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By Sherry Posnick-Goodwin

Our 2021-22 Innovation Issue salutes educators who dare to imagine a world where life is better for their students:

“I let students self-educate. I teach them skills but leave it up to them as much as possible. That’s what it’s like to work in the tech industry.”

“Andy has been serving his community for decades by making the most delicious donuts in the valley,” reads the intro to Andy’s Donuts, a mobile game that was created in Anthony Carlson’s class at Monrovia High School and released last summer.

“As he looks toward retirement, Andy has found a way to automate the donut-making process! However, there are still a few kinks to work out. Can you help him reach his goal?”

Screen from the mobile game Andy's Donuts

The game is available for free from the App Store and is a basic “puzzler” in which a curmudgeonly robot named Andy runs an automated shop where donuts decorate and package themselves. The player is a donut who must roll around in various ingredients (such as sprinkles) and jump into a pink box to earn a point. The game has 30 levels and a grand finale.

Creating and publishing a complex mobile game was a huge achievement for students in Monrovia’s Digital Studies Academy (DSA). They were taught, then given freedom and encouragement, by Carlson, a member of Monrovia Teachers Association.

“I wanted to create a class that was different from other programming or game development classes,” says Carlson. “I wanted to give my students real-world experiences. And what they produced was absolutely amazing.”

Students in the DSA pathway start out in Carlson’s programming class where they learn Python, a computer programming language. Next, they can enroll in his game development class. “We look at all aspects of game development including writing, character development, narrative — and creating digital art for games in 2D and 3D format.”

Students seeking extreme levels of game creation take Carlson’s advanced class called the Software Development Team, where their mission is to spend an entire school year creating a game and publishing it in the real world.

Andy’s Donuts is the second game to be released by his advanced students. The Red Dungeon mobile game was released on the itch.io platform in 2019 and won a Congressional App Challenge award in 2020. The challenge, where members of Congress host contests in their districts for middle and high school students, encourages young people to learn to code and possibly pursue careers in computer science.

Andy’s Donuts has entered the 2021 Congressional App Challenge, and there are high hopes that it will give the competition a good dunking. (Winners are to be announced in December 2021.)

It’s not all fun and games, says Carlson. “I can’t tell you how many freshmen come in bright-eyed saying they want to make games for a living, and then they find out how much work it is and realize that they would rather play games than make them.”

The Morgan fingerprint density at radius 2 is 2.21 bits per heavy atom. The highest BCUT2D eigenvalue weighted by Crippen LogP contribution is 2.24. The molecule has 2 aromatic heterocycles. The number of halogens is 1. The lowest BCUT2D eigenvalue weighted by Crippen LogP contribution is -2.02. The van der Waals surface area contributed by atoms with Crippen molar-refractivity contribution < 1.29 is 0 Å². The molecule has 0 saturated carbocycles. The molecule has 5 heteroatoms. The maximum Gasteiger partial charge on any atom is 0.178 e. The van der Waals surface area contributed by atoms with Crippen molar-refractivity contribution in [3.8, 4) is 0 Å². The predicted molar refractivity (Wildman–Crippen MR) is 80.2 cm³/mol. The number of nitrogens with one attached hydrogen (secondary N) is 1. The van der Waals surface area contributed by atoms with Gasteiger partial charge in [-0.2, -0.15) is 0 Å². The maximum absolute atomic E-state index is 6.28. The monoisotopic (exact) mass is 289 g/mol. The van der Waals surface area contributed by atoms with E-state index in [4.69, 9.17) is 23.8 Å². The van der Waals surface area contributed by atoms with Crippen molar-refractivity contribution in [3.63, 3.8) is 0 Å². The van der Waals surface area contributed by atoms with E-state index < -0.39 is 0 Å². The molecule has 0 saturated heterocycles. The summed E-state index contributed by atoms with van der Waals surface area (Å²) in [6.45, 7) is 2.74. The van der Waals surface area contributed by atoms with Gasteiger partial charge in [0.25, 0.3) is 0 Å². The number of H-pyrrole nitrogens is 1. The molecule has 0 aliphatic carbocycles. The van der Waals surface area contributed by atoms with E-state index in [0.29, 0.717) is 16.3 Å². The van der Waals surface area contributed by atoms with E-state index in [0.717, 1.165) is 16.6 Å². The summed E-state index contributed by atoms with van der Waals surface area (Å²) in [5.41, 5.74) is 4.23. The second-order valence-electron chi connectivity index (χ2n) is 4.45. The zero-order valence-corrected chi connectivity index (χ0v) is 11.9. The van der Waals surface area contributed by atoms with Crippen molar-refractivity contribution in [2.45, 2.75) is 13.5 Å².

Carlson runs his Software Development Team like a business, taking an “agile development” approach to product development that emphasizes teamwork and project management. The team currently has 10 students.

“I let my students self-educate. I show them how to keep things organized and teach them skills to make a game work, but try to leave it up to them as much as possible, because that’s what it’s like to work in the tech industry.”

Charlie Heatherly, who was project manager on Andy’s Donuts and did coding on Red Dungeon, is now a freshman at the University of Southern California, which has the No. 1 undergrad games development program in the nation.

“It takes a lot of trust for a teacher to say to high school students, ‘Spend a year making a game and you’ll get out of it what you put into it,’ but he did that,” Heatherly says. “And we came out of that with knowledge we wouldn’t have gotten any other way.”

His sister Julia Heatherly, a junior at Monrovia High, is now in the Games Development course and enjoys creating art with graphics.

Students in class working with computers

Carlson’s student Julia Heatherly shows the graphic art she is working on for a game.

“The biggest thing for me is that Mr. Carlson gives me respect as a female in game-making,” she says. “He has opened us up to an experience where we can immerse ourselves in creativity as a team. I could totally see myself going into this and pursuing it as a career.”

Carlson, a fourth-year teacher, grew up in Monrovia. He spent several years as the drummer for a rock band. Being on the road was tough on his family, so he enrolled in a four-month web development boot camp and discovered he loved computer programming. He taught for a year at Monrovia High as a career technical education teacher, then left to work at an engineering firm.

“It sucked the soul out of me,” says Carlson. “It made me realize how much I missed being in the classroom. Fortunately, Monrovia High School took me back.”

He has never created a game himself.

“I want my kids to make better things than I ever could. I want them to surpass me. And when they do that, I feel like I did something great.”

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